The economics of open-source software

What will the world of software look like once the open-source transition is complete?

Some programmers worry that the transition to open source will abolish or devalue their jobs. The standard nightmare is what I call the “Open Source Doomsday” scenario. This starts with the market value of software going to zero because of all the free source code out there. Use value alone doesn’t attract enough consumers to support software development. The commercial software industry collapses. Programmers starve or leave the field. Doomsday arrives when the open-source culture itself (dependent on the spare time of all these pros) collapses, leaving nobody around who can program competently. All die. Oh, the embarrassment!

We have already observed a number of sufficient reasons this won’t happen, starting with the fact that most developers’ salaries don’t depend on software sale value in the first place. But the very best one, worth emphasizing here, is this: when did you last see a software development group that didn’t have way more than enough work waiting for it? In a swiftly changing world, in a rapidly complexifying and information-centered economy, there will always be plenty of work and a healthy demand for people who can make computers do things–no matter how much time and how many secrets they give away.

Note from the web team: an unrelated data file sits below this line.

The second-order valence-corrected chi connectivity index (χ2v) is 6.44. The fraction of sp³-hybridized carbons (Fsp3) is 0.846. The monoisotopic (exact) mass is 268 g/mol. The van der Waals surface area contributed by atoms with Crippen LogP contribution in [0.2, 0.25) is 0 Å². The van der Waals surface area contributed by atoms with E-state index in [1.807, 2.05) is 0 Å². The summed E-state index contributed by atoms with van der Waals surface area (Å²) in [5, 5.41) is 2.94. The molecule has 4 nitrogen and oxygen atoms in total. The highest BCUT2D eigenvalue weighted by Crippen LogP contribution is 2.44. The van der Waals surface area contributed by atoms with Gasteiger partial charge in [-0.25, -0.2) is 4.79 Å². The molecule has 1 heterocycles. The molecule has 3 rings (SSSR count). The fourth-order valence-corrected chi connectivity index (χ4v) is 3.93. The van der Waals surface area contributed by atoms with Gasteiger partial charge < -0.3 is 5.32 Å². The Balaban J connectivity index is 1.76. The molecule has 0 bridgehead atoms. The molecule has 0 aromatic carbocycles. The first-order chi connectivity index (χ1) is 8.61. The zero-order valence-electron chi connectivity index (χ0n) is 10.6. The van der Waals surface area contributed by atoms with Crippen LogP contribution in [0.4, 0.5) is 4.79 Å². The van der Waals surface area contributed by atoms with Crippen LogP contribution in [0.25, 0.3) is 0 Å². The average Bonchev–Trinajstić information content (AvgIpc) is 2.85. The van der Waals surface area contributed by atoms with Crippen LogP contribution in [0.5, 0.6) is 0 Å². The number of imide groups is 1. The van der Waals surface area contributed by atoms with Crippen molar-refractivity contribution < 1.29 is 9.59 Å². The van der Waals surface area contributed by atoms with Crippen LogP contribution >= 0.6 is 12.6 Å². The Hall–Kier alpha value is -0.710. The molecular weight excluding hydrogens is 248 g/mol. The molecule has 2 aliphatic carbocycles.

Here is the full essay, if nothing else it is provocative. It is also beyond my sphere of expertise, but anyone interested in the private provision of public goods should check out this piece.

Thanks to Steven Pearson for the pointer.


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